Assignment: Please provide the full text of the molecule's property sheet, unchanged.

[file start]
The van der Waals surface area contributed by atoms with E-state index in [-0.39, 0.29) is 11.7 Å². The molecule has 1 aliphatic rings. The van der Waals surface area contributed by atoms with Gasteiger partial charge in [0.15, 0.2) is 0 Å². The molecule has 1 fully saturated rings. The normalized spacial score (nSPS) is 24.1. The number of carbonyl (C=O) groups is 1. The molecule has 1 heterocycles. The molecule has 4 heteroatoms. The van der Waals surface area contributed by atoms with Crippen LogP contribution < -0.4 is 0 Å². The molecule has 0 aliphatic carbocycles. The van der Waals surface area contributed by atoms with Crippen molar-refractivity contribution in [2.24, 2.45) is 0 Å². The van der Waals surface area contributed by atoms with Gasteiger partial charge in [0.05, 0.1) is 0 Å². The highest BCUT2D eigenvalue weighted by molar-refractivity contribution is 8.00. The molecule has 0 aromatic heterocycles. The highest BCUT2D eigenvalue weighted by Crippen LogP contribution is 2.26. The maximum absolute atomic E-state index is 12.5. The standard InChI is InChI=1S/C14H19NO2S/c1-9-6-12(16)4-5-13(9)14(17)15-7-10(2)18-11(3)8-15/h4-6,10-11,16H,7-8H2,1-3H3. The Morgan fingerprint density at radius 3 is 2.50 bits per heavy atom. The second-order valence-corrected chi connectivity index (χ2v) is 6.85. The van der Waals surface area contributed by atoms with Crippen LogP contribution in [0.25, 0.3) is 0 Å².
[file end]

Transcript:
The van der Waals surface area contributed by atoms with E-state index in [-0.39, 0.29) is 11.7 Å². The molecule has 1 aliphatic rings. The van der Waals surface area contributed by atoms with Gasteiger partial charge in [0.15, 0.2) is 0 Å². The molecule has 1 fully saturated rings. The normalized spacial score (nSPS) is 24.1. The number of carbonyl (C=O) groups is 1. The molecule has 1 heterocycles. The molecule has 4 heteroatoms. The van der Waals surface area contributed by atoms with Crippen LogP contribution < -0.4 is 0 Å². The molecule has 0 aliphatic carbocycles. The van der Waals surface area contributed by atoms with Crippen molar-refractivity contribution in [2.24, 2.45) is 0 Å². The van der Waals surface area contributed by atoms with Gasteiger partial charge in [0.05, 0.1) is 0 Å². The highest BCUT2D eigenvalue weighted by molar-refractivity contribution is 8.00. The molecule has 0 aromatic heterocycles. The highest BCUT2D eigenvalue weighted by Crippen LogP contribution is 2.26. The maximum absolute atomic E-state index is 12.5. The standard InChI is InChI=1S/C14H19NO2S/c1-9-6-12(16)4-5-13(9)14(17)15-7-10(2)18-11(3)8-15/h4-6,10-11,16H,7-8H2,1-3H3. The Morgan fingerprint density at radius 3 is 2.50 bits per heavy atom. The second-order valence-corrected chi connectivity index (χ2v) is 6.85. The van der Waals surface area contributed by atoms with Crippen LogP contribution in [0.25, 0.3) is 0 Å².